Supporting and policing mothers: an analysis of the disciplinary practices of health visiting

Authors

  • Sue Peckover BSc MMedSci PhD RGN RHV

    1. Lecturer, Department of Community, Ageing, Rehabilitation, Education and Research, School of Nursing and Midwifery, University of Sheffield, Sheffield, UK
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Sue Peckover Department of Community, Ageing, Rehabilitation, Education and Research, School of Nursing and Midwifery, University of Sheffield, Samuel Fox House, Northern General Hospital, Herries Road, Sheffield S5 7AL, UK. E-mail: s.peckover@sheffield.ac.uk

Abstract

Supporting and policing mothers: an analysis of the disciplinary practices of health visiting

Aim. This paper draws on the notion of disciplinary power developed by Michel Foucault to discuss whether the professional practices inherent in British health visiting can be understood in terms of support or surveillance.

Background. The notion of disciplinary power embedded within Foucault's writings has been widely applied to the sociological analysis of health care professions. While a number of studies have focused on nursing practice, there has been little empirical work developing these ideas in the context of British health visiting.

Methods. A qualitative approach using interviews with 24 health visitors and 16 women who had experienced domestic violence was used. For reasons of confidentiality, the women were not matched to the health visitors. Data analysis was continuous with data collection and led to identification of a number of categories. The theoretical framework of feminist poststructuralism underpinned the analysis.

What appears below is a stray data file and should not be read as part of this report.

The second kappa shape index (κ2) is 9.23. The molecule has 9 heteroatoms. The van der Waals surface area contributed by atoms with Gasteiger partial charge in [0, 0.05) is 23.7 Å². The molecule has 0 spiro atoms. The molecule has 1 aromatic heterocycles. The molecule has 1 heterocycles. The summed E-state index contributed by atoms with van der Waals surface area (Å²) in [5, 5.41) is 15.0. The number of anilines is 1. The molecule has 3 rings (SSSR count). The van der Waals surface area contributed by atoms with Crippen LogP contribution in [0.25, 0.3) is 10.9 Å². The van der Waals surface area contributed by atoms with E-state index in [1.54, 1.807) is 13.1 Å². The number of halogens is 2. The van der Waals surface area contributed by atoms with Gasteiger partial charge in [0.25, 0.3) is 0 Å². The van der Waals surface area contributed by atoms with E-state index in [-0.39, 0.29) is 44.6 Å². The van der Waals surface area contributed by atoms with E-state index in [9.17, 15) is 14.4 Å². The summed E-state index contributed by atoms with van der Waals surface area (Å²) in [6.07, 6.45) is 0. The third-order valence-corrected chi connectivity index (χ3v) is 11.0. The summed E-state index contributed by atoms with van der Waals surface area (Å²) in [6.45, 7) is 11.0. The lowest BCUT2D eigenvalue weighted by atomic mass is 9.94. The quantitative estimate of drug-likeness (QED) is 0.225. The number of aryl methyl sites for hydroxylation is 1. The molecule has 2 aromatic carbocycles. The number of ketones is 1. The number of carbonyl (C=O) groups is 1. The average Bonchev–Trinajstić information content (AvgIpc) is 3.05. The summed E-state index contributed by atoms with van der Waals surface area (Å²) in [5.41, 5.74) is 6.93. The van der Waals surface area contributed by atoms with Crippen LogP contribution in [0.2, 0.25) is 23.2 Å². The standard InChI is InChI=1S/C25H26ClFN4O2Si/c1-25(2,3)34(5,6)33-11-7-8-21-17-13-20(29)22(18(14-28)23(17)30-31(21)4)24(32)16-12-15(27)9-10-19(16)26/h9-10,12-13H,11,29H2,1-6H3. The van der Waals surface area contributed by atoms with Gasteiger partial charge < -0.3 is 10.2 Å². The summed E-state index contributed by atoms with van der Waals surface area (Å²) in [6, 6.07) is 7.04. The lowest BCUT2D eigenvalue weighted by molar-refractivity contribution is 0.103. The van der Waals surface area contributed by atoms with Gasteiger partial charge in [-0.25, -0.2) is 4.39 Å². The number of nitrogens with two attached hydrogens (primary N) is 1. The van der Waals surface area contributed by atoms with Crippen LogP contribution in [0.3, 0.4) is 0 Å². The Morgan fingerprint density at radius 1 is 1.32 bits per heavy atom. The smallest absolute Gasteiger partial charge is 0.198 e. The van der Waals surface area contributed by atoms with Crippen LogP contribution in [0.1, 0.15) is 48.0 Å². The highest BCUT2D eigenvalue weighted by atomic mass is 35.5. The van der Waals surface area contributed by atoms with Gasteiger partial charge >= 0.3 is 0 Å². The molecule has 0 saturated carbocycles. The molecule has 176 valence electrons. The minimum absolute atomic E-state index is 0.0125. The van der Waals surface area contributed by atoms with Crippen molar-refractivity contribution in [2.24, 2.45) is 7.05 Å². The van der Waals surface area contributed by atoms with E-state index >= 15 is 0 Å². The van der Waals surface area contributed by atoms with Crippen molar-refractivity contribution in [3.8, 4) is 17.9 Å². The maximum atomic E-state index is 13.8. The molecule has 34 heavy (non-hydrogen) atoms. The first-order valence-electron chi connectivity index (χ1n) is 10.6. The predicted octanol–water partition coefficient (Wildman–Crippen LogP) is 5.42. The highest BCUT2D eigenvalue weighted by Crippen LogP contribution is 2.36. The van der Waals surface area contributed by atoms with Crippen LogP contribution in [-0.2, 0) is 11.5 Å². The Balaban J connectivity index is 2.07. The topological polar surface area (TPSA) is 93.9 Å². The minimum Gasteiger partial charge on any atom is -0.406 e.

Findings: The women who participated in this research described their engagement in a number of disciplinary practices. These included the discursive production of themselves as good mothers, subjects and objects of the health visiting gaze, as well as their practices of resistance to health visiting work. Analysis of the health visitors' interview data provided further evidence concerning the exercise of disciplinary power in their everyday work of providing support and health care to women and children.

Conclusions. The paper highlights tensions within the health visitor's role between welfare and surveillance, as well as differences between lay and professional perspectives.

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